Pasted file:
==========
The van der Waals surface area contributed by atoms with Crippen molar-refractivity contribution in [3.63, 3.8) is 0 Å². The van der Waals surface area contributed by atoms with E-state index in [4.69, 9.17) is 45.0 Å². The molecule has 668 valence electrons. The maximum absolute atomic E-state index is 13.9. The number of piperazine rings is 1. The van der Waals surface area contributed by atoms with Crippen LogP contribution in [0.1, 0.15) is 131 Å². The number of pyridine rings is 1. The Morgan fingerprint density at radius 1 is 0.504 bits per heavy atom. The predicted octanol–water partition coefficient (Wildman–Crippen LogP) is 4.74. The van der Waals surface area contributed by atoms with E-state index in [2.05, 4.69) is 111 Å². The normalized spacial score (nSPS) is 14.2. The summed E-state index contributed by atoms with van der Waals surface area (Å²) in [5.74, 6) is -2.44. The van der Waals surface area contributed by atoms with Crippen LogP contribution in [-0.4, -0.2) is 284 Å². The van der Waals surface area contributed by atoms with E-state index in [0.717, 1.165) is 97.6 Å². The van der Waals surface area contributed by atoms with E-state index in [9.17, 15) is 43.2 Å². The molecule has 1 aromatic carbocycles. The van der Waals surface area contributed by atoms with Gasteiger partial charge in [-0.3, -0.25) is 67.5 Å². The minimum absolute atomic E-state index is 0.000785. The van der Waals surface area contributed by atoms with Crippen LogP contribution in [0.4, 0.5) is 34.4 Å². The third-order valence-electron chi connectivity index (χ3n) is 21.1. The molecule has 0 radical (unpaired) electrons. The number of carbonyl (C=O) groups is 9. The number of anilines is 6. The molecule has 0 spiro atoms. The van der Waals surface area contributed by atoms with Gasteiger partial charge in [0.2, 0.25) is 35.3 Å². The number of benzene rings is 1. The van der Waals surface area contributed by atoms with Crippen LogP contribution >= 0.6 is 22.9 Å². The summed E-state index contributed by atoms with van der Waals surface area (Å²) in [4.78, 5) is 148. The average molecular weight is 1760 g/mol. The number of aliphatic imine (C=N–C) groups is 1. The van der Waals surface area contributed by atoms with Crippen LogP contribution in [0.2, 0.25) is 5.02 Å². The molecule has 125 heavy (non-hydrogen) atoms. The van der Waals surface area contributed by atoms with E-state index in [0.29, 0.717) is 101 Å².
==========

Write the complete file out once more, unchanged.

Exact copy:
The van der Waals surface area contributed by atoms with Crippen molar-refractivity contribution in [3.63, 3.8) is 0 Å². The van der Waals surface area contributed by atoms with E-state index in [4.69, 9.17) is 45.0 Å². The molecule has 668 valence electrons. The maximum absolute atomic E-state index is 13.9. The number of piperazine rings is 1. The van der Waals surface area contributed by atoms with Crippen LogP contribution in [0.1, 0.15) is 131 Å². The number of pyridine rings is 1. The Morgan fingerprint density at radius 1 is 0.504 bits per heavy atom. The predicted octanol–water partition coefficient (Wildman–Crippen LogP) is 4.74. The van der Waals surface area contributed by atoms with E-state index in [2.05, 4.69) is 111 Å². The normalized spacial score (nSPS) is 14.2. The summed E-state index contributed by atoms with van der Waals surface area (Å²) in [5.74, 6) is -2.44. The van der Waals surface area contributed by atoms with Crippen LogP contribution in [-0.4, -0.2) is 284 Å². The van der Waals surface area contributed by atoms with E-state index in [0.717, 1.165) is 97.6 Å². The van der Waals surface area contributed by atoms with E-state index in [9.17, 15) is 43.2 Å². The molecule has 1 aromatic carbocycles. The van der Waals surface area contributed by atoms with Gasteiger partial charge in [-0.3, -0.25) is 67.5 Å². The minimum absolute atomic E-state index is 0.000785. The van der Waals surface area contributed by atoms with Crippen LogP contribution in [0.4, 0.5) is 34.4 Å². The third-order valence-electron chi connectivity index (χ3n) is 21.1. The molecule has 0 radical (unpaired) electrons. The number of carbonyl (C=O) groups is 9. The number of anilines is 6. The molecule has 0 spiro atoms. The van der Waals surface area contributed by atoms with Gasteiger partial charge in [0.2, 0.25) is 35.3 Å². The number of benzene rings is 1. The van der Waals surface area contributed by atoms with Crippen LogP contribution >= 0.6 is 22.9 Å². The summed E-state index contributed by atoms with van der Waals surface area (Å²) in [4.78, 5) is 148. The average molecular weight is 1760 g/mol. The number of aliphatic imine (C=N–C) groups is 1. The van der Waals surface area contributed by atoms with Crippen LogP contribution in [0.2, 0.25) is 5.02 Å². The molecule has 125 heavy (non-hydrogen) atoms. The van der Waals surface area contributed by atoms with E-state index in [0.29, 0.717) is 101 Å².